National Museum Cardiff is a museum and 15 art galleries that tell the story of art in Wales and Europe over the last 500 years. The art collection at the new National Museum of Art is one of Europe’s finest: magnificent paintings, drawings, sculpture, silver and ceramics from Wales and across the world, including one of Europe’s best collections of Impressionist works.
The collection of remarkable Old Master paintings in Cardiff includes The Virgin and Child between religious themes “Saint Helena and St Francis" by Amico Aspertini (1520), "Madonna col Bambino" by Cima da Conegliano (1500), kitchen scenes with a veiled erotic content "The Poulterer's Shop" by Frans Snyders (1612-1615) and "Calm" by Jan van de Cappelle (1654).
A collection of
The development of the genre from antiquity to the present day: how did religion and the invention of oil painting contribute to the development of the genre in Europe, and why was the Hudson River so important? Read morepaintings in the classical tradition includes works by master of sharp rhythmical composition Nicolas Poussin, Italian
The development of the genre from antiquity to the present day: how did religion and the invention of oil painting contribute to the development of the genre in Europe, and why was the Hudson River so important? Read morepainter, baroque's representative Gaspard Dughet and naturalist of Neopolitan school of art famous for his expressive painting Salvator Rosa.
Among the later pictures there is a significant French emphasis, with the world's largest collection of works by satirical artist Honoré Daumier, and canvases by Boudin, Corot, Manet, Pissarro and La Parisienne by Pierre-Auguste Renoir, as well as three Monet waterlilies. Post-Impressionist works include three Cézannes and Van Gogh's Rain at Auvers.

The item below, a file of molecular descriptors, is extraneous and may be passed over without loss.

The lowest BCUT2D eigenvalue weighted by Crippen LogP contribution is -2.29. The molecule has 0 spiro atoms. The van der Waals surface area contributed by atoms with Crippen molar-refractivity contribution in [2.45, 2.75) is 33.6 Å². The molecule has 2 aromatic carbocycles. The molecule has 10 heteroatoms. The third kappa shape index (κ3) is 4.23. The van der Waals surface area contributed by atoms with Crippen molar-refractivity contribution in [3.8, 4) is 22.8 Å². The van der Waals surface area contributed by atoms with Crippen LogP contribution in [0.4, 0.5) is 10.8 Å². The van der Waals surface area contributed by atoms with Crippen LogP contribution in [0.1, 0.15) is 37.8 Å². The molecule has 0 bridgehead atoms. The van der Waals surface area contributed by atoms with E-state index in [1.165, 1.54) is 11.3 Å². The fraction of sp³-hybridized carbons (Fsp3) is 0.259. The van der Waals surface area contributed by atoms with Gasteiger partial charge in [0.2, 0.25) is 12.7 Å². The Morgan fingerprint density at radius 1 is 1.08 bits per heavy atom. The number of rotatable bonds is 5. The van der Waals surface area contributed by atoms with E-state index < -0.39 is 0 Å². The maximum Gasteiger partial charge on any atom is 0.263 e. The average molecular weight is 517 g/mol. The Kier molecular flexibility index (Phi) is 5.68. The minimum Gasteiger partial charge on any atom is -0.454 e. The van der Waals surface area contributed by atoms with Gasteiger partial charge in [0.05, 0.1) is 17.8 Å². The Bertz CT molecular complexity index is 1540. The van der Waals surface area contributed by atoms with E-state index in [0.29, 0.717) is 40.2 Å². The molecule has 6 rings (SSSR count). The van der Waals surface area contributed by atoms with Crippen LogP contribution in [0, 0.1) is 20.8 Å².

This is one of the many bronze versions of “The Kiss" made by Rodin.
The Davis sisters who were avid collectors of Impressionist paintings and who had a real penchant for Rodin, bequeathed their collection to the Museum.
The inheritors of their grandfathers great fortune, Gwendoline and Margaret Davies were devout Christians who sought to use their wealth to help those who had suffered the impact of the First World War, during which they had both served with the French Red Cross. Generous in nature, these women who had cultivated their own deep love of music and art, set about developing initiatives that would culturally and socially benefit the people of Wales. Together they founded an arts and crafts community that would go on to serve as a cultural centre, today forming part of the University of Wales.
The Davies Sisters
But alongside their philanthropic endeavours, the sisters also began to build a collection of art, based entirely on personal taste rather than what was necessarily deemed to be accomplished work at the time. Some of their choices were controversial for the day. They weren’t afraid to purchase pieces others would initially disapprove of, and ultimately this saw them amass one of the most influential collections of impressionist and post impressionist art in Britain, bequeathing it in its entirety to the National Museum, where over the years it has served to enrich and add world-class variety to the work on display.
The collection of 20th century art includes works by sculptors Jacob Epstein and Eric Gill and painters including Stanley Spencer, the Impressionist Wynford Dewhurst, John Singer Sargent, L.S. Lowry and Oskar Kokoschka. Works by contemporary artists are on rotational display, including those by Lucian Freud, Francis Bacon, Frank Auerbach and Rachel Whiteread.
It is worth seeing five hundred years of magnificent paintings, drawings, sculpture, silver and ceramics from Wales and across the world, including one of Europe’s best collections of Impressionist art. The museum has something to offer everyone and has a regular programme of events and activities.
Cathays Park, Cardiff, CF10 3NP.
Free to all.